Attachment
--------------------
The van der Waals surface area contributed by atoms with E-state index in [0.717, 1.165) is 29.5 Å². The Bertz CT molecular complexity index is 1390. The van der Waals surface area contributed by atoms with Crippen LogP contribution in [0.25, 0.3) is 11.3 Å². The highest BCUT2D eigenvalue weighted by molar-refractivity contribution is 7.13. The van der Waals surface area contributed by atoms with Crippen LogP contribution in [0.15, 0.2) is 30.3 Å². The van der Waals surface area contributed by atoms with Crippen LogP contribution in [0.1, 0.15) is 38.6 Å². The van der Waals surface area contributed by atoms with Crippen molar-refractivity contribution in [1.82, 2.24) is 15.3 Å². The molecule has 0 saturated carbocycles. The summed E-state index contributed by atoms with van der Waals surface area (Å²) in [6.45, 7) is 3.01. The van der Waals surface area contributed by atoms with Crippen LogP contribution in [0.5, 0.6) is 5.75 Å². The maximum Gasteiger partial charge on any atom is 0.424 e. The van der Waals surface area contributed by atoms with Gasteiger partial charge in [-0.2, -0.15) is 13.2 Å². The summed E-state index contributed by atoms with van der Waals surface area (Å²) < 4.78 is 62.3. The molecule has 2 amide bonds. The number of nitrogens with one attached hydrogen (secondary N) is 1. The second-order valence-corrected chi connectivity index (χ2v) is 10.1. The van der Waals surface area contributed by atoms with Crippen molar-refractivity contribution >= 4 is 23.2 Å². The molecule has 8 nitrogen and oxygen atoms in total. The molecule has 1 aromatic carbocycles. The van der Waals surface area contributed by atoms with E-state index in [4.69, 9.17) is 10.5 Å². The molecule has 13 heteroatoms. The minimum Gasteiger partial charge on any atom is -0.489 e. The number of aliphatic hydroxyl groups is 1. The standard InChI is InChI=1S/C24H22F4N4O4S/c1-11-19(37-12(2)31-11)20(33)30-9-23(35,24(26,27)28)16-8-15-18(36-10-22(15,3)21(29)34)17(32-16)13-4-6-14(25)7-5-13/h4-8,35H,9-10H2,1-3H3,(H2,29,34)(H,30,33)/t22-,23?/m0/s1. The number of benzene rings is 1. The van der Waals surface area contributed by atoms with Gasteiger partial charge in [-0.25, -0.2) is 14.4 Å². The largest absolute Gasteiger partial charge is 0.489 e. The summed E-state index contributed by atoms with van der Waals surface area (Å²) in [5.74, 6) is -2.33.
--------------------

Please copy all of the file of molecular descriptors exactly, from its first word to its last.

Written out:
The van der Waals surface area contributed by atoms with E-state index in [0.717, 1.165) is 29.5 Å². The Bertz CT molecular complexity index is 1390. The van der Waals surface area contributed by atoms with Crippen LogP contribution in [0.25, 0.3) is 11.3 Å². The highest BCUT2D eigenvalue weighted by molar-refractivity contribution is 7.13. The van der Waals surface area contributed by atoms with Crippen LogP contribution in [0.15, 0.2) is 30.3 Å². The van der Waals surface area contributed by atoms with Crippen LogP contribution in [0.1, 0.15) is 38.6 Å². The van der Waals surface area contributed by atoms with Crippen molar-refractivity contribution in [1.82, 2.24) is 15.3 Å². The molecule has 0 saturated carbocycles. The summed E-state index contributed by atoms with van der Waals surface area (Å²) in [6.45, 7) is 3.01. The van der Waals surface area contributed by atoms with Crippen LogP contribution in [0.5, 0.6) is 5.75 Å². The maximum Gasteiger partial charge on any atom is 0.424 e. The van der Waals surface area contributed by atoms with Gasteiger partial charge in [-0.2, -0.15) is 13.2 Å². The summed E-state index contributed by atoms with van der Waals surface area (Å²) < 4.78 is 62.3. The molecule has 2 amide bonds. The number of nitrogens with one attached hydrogen (secondary N) is 1. The second-order valence-corrected chi connectivity index (χ2v) is 10.1. The van der Waals surface area contributed by atoms with Crippen molar-refractivity contribution >= 4 is 23.2 Å². The molecule has 8 nitrogen and oxygen atoms in total. The molecule has 1 aromatic carbocycles. The van der Waals surface area contributed by atoms with E-state index in [4.69, 9.17) is 10.5 Å². The molecule has 13 heteroatoms. The minimum Gasteiger partial charge on any atom is -0.489 e. The number of aliphatic hydroxyl groups is 1. The standard InChI is InChI=1S/C24H22F4N4O4S/c1-11-19(37-12(2)31-11)20(33)30-9-23(35,24(26,27)28)16-8-15-18(36-10-22(15,3)21(29)34)17(32-16)13-4-6-14(25)7-5-13/h4-8,35H,9-10H2,1-3H3,(H2,29,34)(H,30,33)/t22-,23?/m0/s1. The number of benzene rings is 1. The van der Waals surface area contributed by atoms with Gasteiger partial charge in [-0.25, -0.2) is 14.4 Å². The largest absolute Gasteiger partial charge is 0.489 e. The summed E-state index contributed by atoms with van der Waals surface area (Å²) in [5.74, 6) is -2.33.